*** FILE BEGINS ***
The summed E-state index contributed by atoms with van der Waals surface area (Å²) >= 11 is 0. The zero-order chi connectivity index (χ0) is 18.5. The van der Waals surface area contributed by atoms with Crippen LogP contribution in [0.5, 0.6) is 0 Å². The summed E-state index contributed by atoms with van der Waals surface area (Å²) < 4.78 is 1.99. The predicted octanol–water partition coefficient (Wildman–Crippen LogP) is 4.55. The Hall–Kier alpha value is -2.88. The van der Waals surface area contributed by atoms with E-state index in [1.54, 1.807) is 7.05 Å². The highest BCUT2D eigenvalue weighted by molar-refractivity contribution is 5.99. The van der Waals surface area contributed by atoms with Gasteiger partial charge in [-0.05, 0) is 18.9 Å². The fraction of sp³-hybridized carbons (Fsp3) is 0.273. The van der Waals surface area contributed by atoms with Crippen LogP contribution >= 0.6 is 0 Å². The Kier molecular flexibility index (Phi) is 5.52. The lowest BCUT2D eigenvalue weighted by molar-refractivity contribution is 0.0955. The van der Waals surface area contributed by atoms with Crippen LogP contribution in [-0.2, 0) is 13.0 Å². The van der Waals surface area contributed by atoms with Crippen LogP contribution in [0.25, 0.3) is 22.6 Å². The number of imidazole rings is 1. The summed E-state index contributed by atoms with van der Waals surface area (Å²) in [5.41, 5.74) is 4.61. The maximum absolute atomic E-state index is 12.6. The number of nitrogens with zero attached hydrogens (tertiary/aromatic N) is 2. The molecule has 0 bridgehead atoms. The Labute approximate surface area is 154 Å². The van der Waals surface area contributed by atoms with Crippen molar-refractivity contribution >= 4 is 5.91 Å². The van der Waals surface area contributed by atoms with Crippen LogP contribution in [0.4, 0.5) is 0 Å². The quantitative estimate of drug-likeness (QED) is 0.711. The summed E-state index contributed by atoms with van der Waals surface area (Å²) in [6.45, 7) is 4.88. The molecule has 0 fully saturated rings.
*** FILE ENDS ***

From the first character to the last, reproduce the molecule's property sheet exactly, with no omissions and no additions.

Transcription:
The summed E-state index contributed by atoms with van der Waals surface area (Å²) >= 11 is 0. The zero-order chi connectivity index (χ0) is 18.5. The van der Waals surface area contributed by atoms with Crippen LogP contribution in [0.5, 0.6) is 0 Å². The summed E-state index contributed by atoms with van der Waals surface area (Å²) < 4.78 is 1.99. The predicted octanol–water partition coefficient (Wildman–Crippen LogP) is 4.55. The Hall–Kier alpha value is -2.88. The van der Waals surface area contributed by atoms with E-state index in [1.54, 1.807) is 7.05 Å². The highest BCUT2D eigenvalue weighted by molar-refractivity contribution is 5.99. The van der Waals surface area contributed by atoms with Gasteiger partial charge in [-0.05, 0) is 18.9 Å². The fraction of sp³-hybridized carbons (Fsp3) is 0.273. The van der Waals surface area contributed by atoms with Crippen LogP contribution >= 0.6 is 0 Å². The Kier molecular flexibility index (Phi) is 5.52. The lowest BCUT2D eigenvalue weighted by molar-refractivity contribution is 0.0955. The van der Waals surface area contributed by atoms with Crippen LogP contribution in [-0.2, 0) is 13.0 Å². The van der Waals surface area contributed by atoms with Crippen LogP contribution in [0.25, 0.3) is 22.6 Å². The number of imidazole rings is 1. The summed E-state index contributed by atoms with van der Waals surface area (Å²) in [5.41, 5.74) is 4.61. The maximum absolute atomic E-state index is 12.6. The number of nitrogens with zero attached hydrogens (tertiary/aromatic N) is 2. The molecule has 0 bridgehead atoms. The Labute approximate surface area is 154 Å². The van der Waals surface area contributed by atoms with Crippen molar-refractivity contribution >= 4 is 5.91 Å². The van der Waals surface area contributed by atoms with Crippen LogP contribution in [0.4, 0.5) is 0 Å². The quantitative estimate of drug-likeness (QED) is 0.711. The summed E-state index contributed by atoms with van der Waals surface area (Å²) in [6.45, 7) is 4.88. The molecule has 0 fully saturated rings.